I headed back to Camlibag with my friend Prags who had promised to buy me a bottle of wine anyway.  He got away fairly cheap as the bottle of white came to a whopping 12 TL...(maybe $7 US) and I took it back to the "otel" to pop it in the refrigerator so we would have it for our sunset watching.

The plan was to dress for dinner, then head to the last and most well known (evidently) of wineries for a short taste and tour, then sunset, then dinner in town.  Sounded great to us!  We headed up a long dirt road to a gate that was opened just for us, then we had to back the bus out because it was the wrong entrance to the winery.  Once there... we entered the country shop which was lined with interesting artwork including two paintings of crows.  The name of the winery - Corvus.  Conversation with my fellow travelers led us to understand that the word Corvus is a name for crow, and in fact, this winery was built around a crow legend.  Delightful!  I love crows and ravens and I thought immediately of my friend Viki in Oregon who loves crows, wine, and art.  She would have been right at home in this place.  The wine was good.  Exceedingly good, but the best was yet to come. 

Our tour began with this unassuming man in shorts telling us it had been a very long day, and not necessarily a good one for him, so would we please stop plonking on the baby grand that was in the vat room and let him get on with his talk.  YES SIR.  As he spoke, his story and passion emerged... turns out he -
Mr. Reşit Soley - is an extremely famous Turkish architect who also happened to have some little side hobbies of car racing and flying his own planes.  He dumped it all to come to Bozcaada to make wine... following the muse of Corvus... he managed to create a work of nectar perfection which is now served to heads of state all over the planet.  http://www.corvus.com.tr/v2/en-US/content.asp?ctID=132  His passion was contagious and our tour lasted well past the sunset.  He obviously is full of life and loves his craft.  Oh... he is 56 years old and has a new baby at home.  Don't confuse this Corvus with the Washington State Corvus which is a different product all together.  At any rate... we were ushered back to the wine bar where we had the second round of tastings.  I bought Mr. Soley's recommendation, the Kuntra Cabernet which WILL wait for Christmas to be consumed.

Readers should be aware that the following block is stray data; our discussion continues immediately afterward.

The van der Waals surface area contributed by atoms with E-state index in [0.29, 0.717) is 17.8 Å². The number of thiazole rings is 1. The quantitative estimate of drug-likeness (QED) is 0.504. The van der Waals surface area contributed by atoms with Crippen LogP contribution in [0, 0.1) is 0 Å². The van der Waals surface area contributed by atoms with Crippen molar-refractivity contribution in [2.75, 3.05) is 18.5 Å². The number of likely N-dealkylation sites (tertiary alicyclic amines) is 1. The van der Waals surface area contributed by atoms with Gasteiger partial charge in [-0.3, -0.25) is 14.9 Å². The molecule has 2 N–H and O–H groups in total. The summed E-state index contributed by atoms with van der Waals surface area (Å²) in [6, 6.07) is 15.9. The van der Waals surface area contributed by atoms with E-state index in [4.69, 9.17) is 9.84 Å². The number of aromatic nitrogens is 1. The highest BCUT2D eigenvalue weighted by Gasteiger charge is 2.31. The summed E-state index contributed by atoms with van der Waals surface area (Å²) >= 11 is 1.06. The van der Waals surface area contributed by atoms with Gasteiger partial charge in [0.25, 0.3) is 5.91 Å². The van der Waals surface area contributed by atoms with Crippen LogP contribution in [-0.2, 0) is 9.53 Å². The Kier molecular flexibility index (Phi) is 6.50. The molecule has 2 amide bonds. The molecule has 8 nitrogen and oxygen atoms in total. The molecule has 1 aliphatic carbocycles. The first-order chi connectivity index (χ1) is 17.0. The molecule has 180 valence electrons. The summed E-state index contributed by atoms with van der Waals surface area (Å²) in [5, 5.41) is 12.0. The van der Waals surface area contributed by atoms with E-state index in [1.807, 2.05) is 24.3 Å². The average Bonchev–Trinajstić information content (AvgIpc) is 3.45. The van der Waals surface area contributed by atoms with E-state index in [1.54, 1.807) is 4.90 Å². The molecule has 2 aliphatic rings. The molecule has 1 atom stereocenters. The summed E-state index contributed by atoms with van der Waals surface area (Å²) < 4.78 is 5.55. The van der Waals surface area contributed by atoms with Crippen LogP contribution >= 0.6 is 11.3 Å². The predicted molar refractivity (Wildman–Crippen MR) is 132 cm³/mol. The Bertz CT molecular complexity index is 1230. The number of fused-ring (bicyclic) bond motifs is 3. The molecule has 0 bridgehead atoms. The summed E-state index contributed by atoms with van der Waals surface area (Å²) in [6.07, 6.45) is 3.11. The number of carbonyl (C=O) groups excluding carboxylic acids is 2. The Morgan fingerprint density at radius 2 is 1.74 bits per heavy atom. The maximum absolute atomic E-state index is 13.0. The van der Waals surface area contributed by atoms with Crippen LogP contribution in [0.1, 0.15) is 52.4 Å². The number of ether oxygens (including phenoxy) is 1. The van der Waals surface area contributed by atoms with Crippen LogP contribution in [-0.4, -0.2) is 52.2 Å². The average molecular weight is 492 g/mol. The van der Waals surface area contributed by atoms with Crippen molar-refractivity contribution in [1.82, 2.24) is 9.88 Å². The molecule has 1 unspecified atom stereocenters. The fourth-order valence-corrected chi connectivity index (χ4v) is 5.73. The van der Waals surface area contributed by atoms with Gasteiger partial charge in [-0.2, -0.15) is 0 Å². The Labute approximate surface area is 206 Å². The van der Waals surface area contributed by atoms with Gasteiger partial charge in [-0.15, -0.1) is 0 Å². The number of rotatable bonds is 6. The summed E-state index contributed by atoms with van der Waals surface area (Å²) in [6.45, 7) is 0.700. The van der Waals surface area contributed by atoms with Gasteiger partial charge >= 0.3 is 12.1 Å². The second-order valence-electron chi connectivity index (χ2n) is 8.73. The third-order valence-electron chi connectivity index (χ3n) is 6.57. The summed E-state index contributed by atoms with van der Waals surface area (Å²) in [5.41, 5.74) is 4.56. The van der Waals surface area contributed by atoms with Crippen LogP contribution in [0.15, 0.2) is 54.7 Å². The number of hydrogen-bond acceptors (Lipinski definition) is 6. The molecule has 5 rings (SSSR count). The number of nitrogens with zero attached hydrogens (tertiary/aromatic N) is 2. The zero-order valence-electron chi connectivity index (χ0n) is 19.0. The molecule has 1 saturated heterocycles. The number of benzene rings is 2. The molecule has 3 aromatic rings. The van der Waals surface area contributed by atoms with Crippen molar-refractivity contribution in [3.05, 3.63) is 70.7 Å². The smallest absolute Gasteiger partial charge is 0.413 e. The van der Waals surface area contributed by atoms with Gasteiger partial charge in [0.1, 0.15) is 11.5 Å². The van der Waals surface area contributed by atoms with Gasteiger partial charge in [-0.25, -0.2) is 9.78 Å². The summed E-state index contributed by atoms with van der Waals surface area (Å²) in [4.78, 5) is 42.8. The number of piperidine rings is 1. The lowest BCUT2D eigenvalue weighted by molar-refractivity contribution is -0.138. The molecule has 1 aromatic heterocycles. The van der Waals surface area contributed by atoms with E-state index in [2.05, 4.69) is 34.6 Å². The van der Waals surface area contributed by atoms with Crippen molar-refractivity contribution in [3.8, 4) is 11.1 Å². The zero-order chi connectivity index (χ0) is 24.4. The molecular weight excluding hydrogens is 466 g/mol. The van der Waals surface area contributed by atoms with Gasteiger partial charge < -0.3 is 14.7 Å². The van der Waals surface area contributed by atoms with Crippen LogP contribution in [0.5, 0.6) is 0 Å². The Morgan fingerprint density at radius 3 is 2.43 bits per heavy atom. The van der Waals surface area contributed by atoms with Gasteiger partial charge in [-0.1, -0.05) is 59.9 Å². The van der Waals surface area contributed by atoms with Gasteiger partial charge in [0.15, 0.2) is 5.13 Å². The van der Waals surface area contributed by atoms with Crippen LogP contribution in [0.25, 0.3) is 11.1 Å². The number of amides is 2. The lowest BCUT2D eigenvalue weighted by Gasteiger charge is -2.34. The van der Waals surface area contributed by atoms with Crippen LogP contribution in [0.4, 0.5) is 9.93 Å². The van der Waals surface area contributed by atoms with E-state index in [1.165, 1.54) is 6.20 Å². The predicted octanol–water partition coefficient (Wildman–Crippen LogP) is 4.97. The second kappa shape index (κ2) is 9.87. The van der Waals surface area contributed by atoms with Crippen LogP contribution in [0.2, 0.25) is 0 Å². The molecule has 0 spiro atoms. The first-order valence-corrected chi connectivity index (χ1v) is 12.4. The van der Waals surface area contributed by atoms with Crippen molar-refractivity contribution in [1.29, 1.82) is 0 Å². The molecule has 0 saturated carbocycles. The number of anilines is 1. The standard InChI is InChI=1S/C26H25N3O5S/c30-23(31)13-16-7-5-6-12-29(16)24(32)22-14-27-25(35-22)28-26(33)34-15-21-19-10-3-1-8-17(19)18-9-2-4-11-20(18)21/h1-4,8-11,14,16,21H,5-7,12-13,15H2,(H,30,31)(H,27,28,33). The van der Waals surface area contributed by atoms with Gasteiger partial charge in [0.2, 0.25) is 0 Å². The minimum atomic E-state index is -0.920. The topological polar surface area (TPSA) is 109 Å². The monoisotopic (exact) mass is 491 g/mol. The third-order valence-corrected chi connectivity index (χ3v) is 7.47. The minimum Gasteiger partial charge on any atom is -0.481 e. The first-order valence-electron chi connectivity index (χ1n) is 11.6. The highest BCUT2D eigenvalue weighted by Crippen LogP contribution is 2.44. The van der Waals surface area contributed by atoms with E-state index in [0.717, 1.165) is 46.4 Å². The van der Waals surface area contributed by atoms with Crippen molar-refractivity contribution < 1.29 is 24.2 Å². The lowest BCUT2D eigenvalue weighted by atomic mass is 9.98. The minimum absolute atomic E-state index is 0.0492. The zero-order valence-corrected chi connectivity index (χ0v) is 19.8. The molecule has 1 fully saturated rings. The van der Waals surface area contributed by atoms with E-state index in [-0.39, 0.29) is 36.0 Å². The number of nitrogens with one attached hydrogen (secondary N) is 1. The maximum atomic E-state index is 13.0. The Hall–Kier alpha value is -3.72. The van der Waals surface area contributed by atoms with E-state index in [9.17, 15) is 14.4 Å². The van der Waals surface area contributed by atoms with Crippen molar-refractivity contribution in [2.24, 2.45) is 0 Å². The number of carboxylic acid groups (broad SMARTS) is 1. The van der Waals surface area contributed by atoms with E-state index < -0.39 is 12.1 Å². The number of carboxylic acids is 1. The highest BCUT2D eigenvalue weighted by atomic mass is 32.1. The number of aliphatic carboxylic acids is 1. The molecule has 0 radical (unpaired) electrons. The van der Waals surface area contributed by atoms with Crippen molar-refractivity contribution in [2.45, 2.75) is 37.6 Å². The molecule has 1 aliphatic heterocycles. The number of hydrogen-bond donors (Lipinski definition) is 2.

One of our Hosts - Ibrahim Turko
Sunset gone.  We are all hungry.  Dinner is served Turkish style of course on the waterfront.  We share mezes and drinks and a fantastic plate of fish that was cooked to perfection.  Dessert was broiled halva and then the musicians showed up...  These guys were in it for the money and they were loud and pesky up close so a game ensued of one table paying them to go play at the other table, and then visa versa.  They made out ok.

 These are the days my friend... we hope they never end... we'll sing and dance forever and a day....

I don't think anyone wanted the day to end... we milled about back at the inn, and some of us wandered down the streets looking for more...something.... I am not sure what.  Some of us sat back in the inn courtyard talking quietly and forestalling the inevitable sleep.  But nightlife in Bozcaada late September consists mostly of couples and families eating late meals and sharing intimate conversation.  I gave up and headed off to my room for some Turkish TV and a slumber that was fitful and filled with odd dreams.   

You would think the adventure would end there, that the next day would consist of a boring ride back home filled with sleeping adventurists who are all adventured out.  Not so.